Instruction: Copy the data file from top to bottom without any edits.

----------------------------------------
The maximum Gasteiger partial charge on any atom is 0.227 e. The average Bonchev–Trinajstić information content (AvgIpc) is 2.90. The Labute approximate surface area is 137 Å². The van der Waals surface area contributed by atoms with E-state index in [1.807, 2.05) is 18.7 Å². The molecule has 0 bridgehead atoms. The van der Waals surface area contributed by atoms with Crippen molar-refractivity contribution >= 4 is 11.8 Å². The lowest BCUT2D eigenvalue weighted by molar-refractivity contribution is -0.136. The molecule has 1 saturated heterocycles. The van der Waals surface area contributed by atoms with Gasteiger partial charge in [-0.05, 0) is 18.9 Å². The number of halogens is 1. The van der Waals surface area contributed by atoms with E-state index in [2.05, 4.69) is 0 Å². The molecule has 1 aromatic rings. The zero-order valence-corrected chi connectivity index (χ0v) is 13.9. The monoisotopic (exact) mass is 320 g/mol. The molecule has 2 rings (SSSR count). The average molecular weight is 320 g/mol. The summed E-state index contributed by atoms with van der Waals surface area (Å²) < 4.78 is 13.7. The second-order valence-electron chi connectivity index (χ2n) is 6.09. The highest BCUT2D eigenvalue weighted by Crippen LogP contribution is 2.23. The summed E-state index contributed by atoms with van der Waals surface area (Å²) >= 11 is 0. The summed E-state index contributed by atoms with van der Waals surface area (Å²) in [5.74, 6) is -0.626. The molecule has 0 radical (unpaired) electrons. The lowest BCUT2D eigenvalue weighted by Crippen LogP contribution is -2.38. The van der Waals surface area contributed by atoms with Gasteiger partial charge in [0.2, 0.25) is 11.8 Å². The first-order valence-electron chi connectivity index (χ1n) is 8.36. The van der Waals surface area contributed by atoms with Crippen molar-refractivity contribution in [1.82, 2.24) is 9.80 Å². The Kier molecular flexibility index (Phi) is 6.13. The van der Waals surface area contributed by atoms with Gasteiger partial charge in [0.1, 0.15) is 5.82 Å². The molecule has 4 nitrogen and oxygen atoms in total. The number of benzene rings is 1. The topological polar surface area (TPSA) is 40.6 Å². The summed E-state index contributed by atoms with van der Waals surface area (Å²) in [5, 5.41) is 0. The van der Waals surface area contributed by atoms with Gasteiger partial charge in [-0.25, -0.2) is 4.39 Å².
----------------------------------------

The maximum Gasteiger partial charge on any atom is 0.227 e. The average Bonchev–Trinajstić information content (AvgIpc) is 2.90. The Labute approximate surface area is 137 Å². The van der Waals surface area contributed by atoms with E-state index in [1.807, 2.05) is 18.7 Å². The molecule has 0 bridgehead atoms. The van der Waals surface area contributed by atoms with Crippen molar-refractivity contribution >= 4 is 11.8 Å². The lowest BCUT2D eigenvalue weighted by molar-refractivity contribution is -0.136. The molecule has 1 saturated heterocycles. The van der Waals surface area contributed by atoms with Gasteiger partial charge in [-0.05, 0) is 18.9 Å². The number of halogens is 1. The van der Waals surface area contributed by atoms with E-state index in [2.05, 4.69) is 0 Å². The molecule has 1 aromatic rings. The zero-order valence-corrected chi connectivity index (χ0v) is 13.9. The monoisotopic (exact) mass is 320 g/mol. The molecule has 2 rings (SSSR count). The average molecular weight is 320 g/mol. The summed E-state index contributed by atoms with van der Waals surface area (Å²) < 4.78 is 13.7. The second-order valence-electron chi connectivity index (χ2n) is 6.09. The highest BCUT2D eigenvalue weighted by Crippen LogP contribution is 2.23. The summed E-state index contributed by atoms with van der Waals surface area (Å²) >= 11 is 0. The summed E-state index contributed by atoms with van der Waals surface area (Å²) in [5.74, 6) is -0.626. The molecule has 0 radical (unpaired) electrons. The lowest BCUT2D eigenvalue weighted by Crippen LogP contribution is -2.38. The van der Waals surface area contributed by atoms with Gasteiger partial charge in [0.2, 0.25) is 11.8 Å². The first-order valence-electron chi connectivity index (χ1n) is 8.36. The van der Waals surface area contributed by atoms with Crippen molar-refractivity contribution in [1.82, 2.24) is 9.80 Å². The Kier molecular flexibility index (Phi) is 6.13. The van der Waals surface area contributed by atoms with Gasteiger partial charge in [0.1, 0.15) is 5.82 Å². The molecule has 4 nitrogen and oxygen atoms in total. The number of benzene rings is 1. The topological polar surface area (TPSA) is 40.6 Å². The summed E-state index contributed by atoms with van der Waals surface area (Å²) in [5, 5.41) is 0. The van der Waals surface area contributed by atoms with Gasteiger partial charge in [-0.25, -0.2) is 4.39 Å².